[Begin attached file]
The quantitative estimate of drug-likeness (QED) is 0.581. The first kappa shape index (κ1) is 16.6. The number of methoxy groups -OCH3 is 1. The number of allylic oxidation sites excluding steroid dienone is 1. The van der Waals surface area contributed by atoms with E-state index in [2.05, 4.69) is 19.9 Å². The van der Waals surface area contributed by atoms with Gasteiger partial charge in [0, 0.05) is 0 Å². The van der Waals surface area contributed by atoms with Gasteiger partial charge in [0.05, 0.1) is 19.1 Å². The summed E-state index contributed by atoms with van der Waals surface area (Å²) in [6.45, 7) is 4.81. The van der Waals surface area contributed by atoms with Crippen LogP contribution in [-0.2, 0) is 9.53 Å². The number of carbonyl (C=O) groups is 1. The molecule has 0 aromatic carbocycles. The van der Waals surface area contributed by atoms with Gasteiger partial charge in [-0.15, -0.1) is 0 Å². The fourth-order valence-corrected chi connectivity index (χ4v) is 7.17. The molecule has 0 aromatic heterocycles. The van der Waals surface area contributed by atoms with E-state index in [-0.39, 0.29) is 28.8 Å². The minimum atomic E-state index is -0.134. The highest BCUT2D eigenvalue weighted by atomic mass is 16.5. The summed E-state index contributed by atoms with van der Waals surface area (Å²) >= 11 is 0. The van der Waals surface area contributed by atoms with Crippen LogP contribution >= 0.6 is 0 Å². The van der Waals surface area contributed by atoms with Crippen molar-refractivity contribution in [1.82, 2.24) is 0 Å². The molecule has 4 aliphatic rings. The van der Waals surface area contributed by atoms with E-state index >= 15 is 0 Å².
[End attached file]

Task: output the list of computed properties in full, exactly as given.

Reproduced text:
The quantitative estimate of drug-likeness (QED) is 0.581. The first kappa shape index (κ1) is 16.6. The number of methoxy groups -OCH3 is 1. The number of allylic oxidation sites excluding steroid dienone is 1. The van der Waals surface area contributed by atoms with E-state index in [2.05, 4.69) is 19.9 Å². The van der Waals surface area contributed by atoms with Gasteiger partial charge in [0, 0.05) is 0 Å². The van der Waals surface area contributed by atoms with Gasteiger partial charge in [0.05, 0.1) is 19.1 Å². The summed E-state index contributed by atoms with van der Waals surface area (Å²) in [6.45, 7) is 4.81. The van der Waals surface area contributed by atoms with Crippen LogP contribution in [-0.2, 0) is 9.53 Å². The number of carbonyl (C=O) groups is 1. The molecule has 0 aromatic carbocycles. The van der Waals surface area contributed by atoms with Gasteiger partial charge in [-0.15, -0.1) is 0 Å². The fourth-order valence-corrected chi connectivity index (χ4v) is 7.17. The molecule has 0 aromatic heterocycles. The van der Waals surface area contributed by atoms with E-state index in [-0.39, 0.29) is 28.8 Å². The minimum atomic E-state index is -0.134. The highest BCUT2D eigenvalue weighted by atomic mass is 16.5. The summed E-state index contributed by atoms with van der Waals surface area (Å²) >= 11 is 0. The van der Waals surface area contributed by atoms with Crippen LogP contribution >= 0.6 is 0 Å². The van der Waals surface area contributed by atoms with Crippen molar-refractivity contribution in [1.82, 2.24) is 0 Å². The molecule has 4 aliphatic rings. The van der Waals surface area contributed by atoms with E-state index >= 15 is 0 Å².